At 1100hrs, he attended a ceremony in the Great Hall, Queen’s University, Belfast. There, he received the honorary degree of Doctor of Laws. Crowds gathered on University Road to welcome the General as a military guard of honour presented arms.

As the procession formed, Captain C.J. Brennan performed an organ recital for the gathered audience in the hall. The Chancellor the Marquis of Londonderry, Vice-Chancellor Mr. D. Lindsay Keir, and Pro-Chancellors greeted the General before he donned his robes. As part of the ceremony, Eisenhower addressed the audience speaking of the war, the connections between Ulster and the United States of America, and the importance of educational institutions.

At 1200hrs, a guard of honour of members of the Royal Ulster Constabulary lined the way into Belfast City Hall awaiting the General’s arrival. Crowds of thousands of locals gathered in Donegal Square for a glimpse of the celebrity General. A military band played ‘The Star-Spangled Banner’ and ‘God Save The King’ before Eisenhower inspected members of all 3 services in the grounds.

In the Council Chamber, Sir Crawford McCullagh presented Eisenhower with the Freedom of the City of Belfast. The cameras of film-maker Richard Hayward rolled as he shot footage for a film that dealt with the historical connections between Ulster and the United States of America. The order of procession was: The Civic Macebearer, Sir Crawford McCullagh (Lord Mayor of Belfast), General Dwight D. Eisenhower, Sir Thomas Dixon H.M.L., Sir Basil Brooke (Prime Minister of Northern Ireland), Mr. B.J. Fox K.C. (Recorder of Belfast), Councillor R.B. Alexander M.P. (High Sheriff of Belfast), Mr. John Dunlop (Town Clerk), and Colonel J.F. Gault.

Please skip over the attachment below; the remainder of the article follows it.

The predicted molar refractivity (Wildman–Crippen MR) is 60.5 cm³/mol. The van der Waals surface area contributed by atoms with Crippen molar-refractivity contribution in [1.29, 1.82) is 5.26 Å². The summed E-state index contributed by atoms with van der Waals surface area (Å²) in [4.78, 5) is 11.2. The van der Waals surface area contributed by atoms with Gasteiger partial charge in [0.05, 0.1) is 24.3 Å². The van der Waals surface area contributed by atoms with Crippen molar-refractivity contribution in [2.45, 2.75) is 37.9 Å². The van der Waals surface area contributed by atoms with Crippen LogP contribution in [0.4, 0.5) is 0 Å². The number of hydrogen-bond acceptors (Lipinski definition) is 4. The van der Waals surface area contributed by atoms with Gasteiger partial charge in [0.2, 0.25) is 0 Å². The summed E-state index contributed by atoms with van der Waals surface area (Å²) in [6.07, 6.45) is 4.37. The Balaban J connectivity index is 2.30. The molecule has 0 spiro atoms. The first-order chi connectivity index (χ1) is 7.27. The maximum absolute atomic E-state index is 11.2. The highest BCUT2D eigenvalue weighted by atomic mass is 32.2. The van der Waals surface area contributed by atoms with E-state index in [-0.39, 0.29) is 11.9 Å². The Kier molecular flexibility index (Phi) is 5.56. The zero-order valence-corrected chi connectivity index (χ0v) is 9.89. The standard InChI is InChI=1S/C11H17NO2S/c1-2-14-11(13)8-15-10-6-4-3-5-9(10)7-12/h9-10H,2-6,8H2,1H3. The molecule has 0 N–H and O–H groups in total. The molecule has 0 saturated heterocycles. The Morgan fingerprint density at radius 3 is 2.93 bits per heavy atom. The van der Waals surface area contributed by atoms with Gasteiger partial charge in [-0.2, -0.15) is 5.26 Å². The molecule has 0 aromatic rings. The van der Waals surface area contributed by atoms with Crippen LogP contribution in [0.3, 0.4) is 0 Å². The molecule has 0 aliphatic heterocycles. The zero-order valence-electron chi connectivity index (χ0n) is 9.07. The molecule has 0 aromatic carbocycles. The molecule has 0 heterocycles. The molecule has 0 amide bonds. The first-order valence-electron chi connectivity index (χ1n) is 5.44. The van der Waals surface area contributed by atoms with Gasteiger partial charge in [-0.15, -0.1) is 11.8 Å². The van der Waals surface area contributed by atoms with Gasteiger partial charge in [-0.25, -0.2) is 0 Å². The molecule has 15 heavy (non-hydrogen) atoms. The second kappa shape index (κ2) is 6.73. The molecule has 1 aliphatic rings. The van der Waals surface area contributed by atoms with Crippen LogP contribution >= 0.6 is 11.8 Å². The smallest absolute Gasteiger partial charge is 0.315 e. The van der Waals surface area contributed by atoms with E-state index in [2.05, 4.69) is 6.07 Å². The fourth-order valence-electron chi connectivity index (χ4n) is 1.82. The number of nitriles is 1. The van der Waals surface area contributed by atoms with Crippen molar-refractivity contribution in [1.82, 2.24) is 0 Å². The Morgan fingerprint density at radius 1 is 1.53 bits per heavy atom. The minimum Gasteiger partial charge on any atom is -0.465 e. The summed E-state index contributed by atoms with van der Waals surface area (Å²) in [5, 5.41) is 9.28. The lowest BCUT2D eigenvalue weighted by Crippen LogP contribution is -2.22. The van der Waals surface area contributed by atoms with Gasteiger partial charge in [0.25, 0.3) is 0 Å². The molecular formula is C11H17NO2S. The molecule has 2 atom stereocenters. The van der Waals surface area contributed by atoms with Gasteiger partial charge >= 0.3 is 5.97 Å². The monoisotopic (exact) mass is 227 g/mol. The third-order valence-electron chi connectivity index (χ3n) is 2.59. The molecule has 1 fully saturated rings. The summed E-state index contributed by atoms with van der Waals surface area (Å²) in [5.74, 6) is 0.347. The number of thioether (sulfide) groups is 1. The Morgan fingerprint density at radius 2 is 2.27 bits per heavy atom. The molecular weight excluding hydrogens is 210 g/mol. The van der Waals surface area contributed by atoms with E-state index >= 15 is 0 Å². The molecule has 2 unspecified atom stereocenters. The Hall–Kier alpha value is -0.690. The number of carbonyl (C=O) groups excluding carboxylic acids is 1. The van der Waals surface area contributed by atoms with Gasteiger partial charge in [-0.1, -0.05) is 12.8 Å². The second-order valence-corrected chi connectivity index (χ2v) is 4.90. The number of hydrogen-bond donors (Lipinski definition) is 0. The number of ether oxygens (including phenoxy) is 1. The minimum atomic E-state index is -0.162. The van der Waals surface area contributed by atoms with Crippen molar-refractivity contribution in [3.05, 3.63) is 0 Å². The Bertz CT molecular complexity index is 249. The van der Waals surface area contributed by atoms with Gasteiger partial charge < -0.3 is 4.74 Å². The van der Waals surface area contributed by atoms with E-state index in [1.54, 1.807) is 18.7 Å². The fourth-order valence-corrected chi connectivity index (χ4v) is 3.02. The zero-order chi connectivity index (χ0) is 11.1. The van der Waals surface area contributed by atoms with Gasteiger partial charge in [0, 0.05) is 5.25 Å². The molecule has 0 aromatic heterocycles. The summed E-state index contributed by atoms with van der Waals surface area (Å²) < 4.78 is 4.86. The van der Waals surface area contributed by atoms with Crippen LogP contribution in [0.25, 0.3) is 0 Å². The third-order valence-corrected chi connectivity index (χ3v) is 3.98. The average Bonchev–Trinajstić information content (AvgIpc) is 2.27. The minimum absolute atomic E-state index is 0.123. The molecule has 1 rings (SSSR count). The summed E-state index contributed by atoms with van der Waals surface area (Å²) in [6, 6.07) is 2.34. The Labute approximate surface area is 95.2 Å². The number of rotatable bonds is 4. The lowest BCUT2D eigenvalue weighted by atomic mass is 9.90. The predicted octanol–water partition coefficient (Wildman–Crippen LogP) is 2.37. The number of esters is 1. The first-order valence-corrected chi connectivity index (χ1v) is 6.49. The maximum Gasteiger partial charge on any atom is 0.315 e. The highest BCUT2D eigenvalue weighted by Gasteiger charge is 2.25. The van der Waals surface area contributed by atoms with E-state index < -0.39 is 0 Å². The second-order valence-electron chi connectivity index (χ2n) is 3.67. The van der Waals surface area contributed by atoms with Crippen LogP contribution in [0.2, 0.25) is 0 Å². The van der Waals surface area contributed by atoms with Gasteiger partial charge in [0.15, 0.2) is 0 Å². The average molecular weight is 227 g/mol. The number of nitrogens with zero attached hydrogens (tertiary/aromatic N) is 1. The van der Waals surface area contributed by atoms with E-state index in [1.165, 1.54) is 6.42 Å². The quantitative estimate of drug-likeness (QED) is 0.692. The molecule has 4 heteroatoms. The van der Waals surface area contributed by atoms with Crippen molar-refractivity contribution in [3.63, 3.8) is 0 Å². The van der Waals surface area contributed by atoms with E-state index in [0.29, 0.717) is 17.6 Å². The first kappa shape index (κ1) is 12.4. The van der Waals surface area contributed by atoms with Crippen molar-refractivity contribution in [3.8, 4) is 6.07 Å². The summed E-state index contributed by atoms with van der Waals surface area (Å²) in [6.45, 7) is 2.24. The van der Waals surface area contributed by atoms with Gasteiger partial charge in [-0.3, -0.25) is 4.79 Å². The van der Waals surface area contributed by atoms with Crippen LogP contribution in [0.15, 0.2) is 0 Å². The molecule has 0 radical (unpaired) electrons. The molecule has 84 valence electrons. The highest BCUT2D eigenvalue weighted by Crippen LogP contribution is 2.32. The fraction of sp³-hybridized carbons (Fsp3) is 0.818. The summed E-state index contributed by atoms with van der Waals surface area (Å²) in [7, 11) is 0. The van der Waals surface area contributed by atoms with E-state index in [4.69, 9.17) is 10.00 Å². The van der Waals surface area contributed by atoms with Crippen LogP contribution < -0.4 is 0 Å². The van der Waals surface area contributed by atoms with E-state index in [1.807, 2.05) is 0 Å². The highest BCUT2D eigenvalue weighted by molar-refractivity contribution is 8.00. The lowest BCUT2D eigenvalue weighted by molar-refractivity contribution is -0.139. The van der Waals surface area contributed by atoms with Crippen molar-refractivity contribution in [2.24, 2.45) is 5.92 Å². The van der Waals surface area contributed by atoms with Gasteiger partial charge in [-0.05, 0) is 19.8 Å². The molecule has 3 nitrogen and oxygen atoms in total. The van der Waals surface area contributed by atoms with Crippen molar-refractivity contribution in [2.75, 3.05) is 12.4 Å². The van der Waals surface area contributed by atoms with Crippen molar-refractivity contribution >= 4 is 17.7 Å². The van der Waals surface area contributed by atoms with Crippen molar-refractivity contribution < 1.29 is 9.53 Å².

This global war has taken the American Army to many foreign fields, but it was here in Northern Ireland that we first began to concentrate for our share in the attack upon the citadel of Continental Europe. From here started the long, hard march to Allied Victory, which led our Forces to North Africa, Sicily, the Italian mainland, Normandy, and finally the dash across Germany… It has been a mighty brotherhood of fortitude and courage, consecrated to the pursuit of a righteous cause. Thanks to this common purpose and these united efforts, we now share the victory on all fronts. These lessons, these friendships, should serve us well in peace.

The Lord Mayor also hosted a luncheon attended by Sir James Grigg, Lord Abercorn, Sir Thomas Dixon and other dignitaries. After the formal proceedings, the U.S. Army General signed the visitors’ book and autographed a portrait. This picture remained hidden in Belfast City Hall for many decades. The presentation of a silver casket supplied by Fred J. Malcolm, Goldsmiths and Silversmiths of 18 Chichester Street also took place at Belfast City Hall.

At 1450hrs, the General and his entourage departed Belfast City Hall for Stormont, travelling via Chichester Street, Victoria Street, Lower Ann Street, Queen’s Bridge, and Newtownards Road. At Stormont, over 3,000 people attended a celebratory Garden Party. Among them were Lady Montgomery the mother of Field Marshall Sir Bernard Montgomery, and ex-servicemen from the nearby hospitals at Craigavon House and Galwally.

Flowers, bunting, and the Stars and Stripes decorated the largest catering marquee ever seen in Ulster. Beneath it, the firm of the Ulster Menu Co. Ltd. under Mr. J. Nelson McMillen served food to the distinguished guests. After an address from the Prime Minister Sir Basil Brooke, General Eisenhower wandered the grounds. He spoke warmly and shook hands with many of the guests confirming his place in the hearts of the people of Ulster.

That evening, he departed Northern Ireland by air from R.A.F. Long Kesh near Lisburn, Co. Down.